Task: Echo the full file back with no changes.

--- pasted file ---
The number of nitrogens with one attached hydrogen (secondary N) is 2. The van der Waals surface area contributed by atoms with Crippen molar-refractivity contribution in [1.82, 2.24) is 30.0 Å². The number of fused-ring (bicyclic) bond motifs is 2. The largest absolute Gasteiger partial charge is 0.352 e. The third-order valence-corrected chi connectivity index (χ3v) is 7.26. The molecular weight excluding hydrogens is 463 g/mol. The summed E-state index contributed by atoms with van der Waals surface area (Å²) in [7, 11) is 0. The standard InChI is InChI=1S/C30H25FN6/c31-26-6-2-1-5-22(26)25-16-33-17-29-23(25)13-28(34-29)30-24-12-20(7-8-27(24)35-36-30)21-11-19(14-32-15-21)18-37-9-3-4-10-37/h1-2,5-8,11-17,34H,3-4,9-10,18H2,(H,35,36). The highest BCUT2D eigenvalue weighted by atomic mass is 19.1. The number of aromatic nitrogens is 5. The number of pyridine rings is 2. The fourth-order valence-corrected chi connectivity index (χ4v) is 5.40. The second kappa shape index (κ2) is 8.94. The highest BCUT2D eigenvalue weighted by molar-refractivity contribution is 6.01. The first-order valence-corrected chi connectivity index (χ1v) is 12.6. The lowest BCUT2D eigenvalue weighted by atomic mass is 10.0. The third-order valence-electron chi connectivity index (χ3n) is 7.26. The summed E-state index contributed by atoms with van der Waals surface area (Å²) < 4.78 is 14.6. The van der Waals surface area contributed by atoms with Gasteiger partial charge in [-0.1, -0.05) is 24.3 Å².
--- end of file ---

The number of nitrogens with one attached hydrogen (secondary N) is 2. The van der Waals surface area contributed by atoms with Crippen molar-refractivity contribution in [1.82, 2.24) is 30.0 Å². The number of fused-ring (bicyclic) bond motifs is 2. The largest absolute Gasteiger partial charge is 0.352 e. The third-order valence-corrected chi connectivity index (χ3v) is 7.26. The molecular weight excluding hydrogens is 463 g/mol. The summed E-state index contributed by atoms with van der Waals surface area (Å²) in [7, 11) is 0. The standard InChI is InChI=1S/C30H25FN6/c31-26-6-2-1-5-22(26)25-16-33-17-29-23(25)13-28(34-29)30-24-12-20(7-8-27(24)35-36-30)21-11-19(14-32-15-21)18-37-9-3-4-10-37/h1-2,5-8,11-17,34H,3-4,9-10,18H2,(H,35,36). The highest BCUT2D eigenvalue weighted by atomic mass is 19.1. The number of aromatic nitrogens is 5. The number of pyridine rings is 2. The fourth-order valence-corrected chi connectivity index (χ4v) is 5.40. The second kappa shape index (κ2) is 8.94. The highest BCUT2D eigenvalue weighted by molar-refractivity contribution is 6.01. The first-order valence-corrected chi connectivity index (χ1v) is 12.6. The lowest BCUT2D eigenvalue weighted by atomic mass is 10.0. The third-order valence-electron chi connectivity index (χ3n) is 7.26. The summed E-state index contributed by atoms with van der Waals surface area (Å²) < 4.78 is 14.6. The van der Waals surface area contributed by atoms with Gasteiger partial charge in [-0.1, -0.05) is 24.3 Å².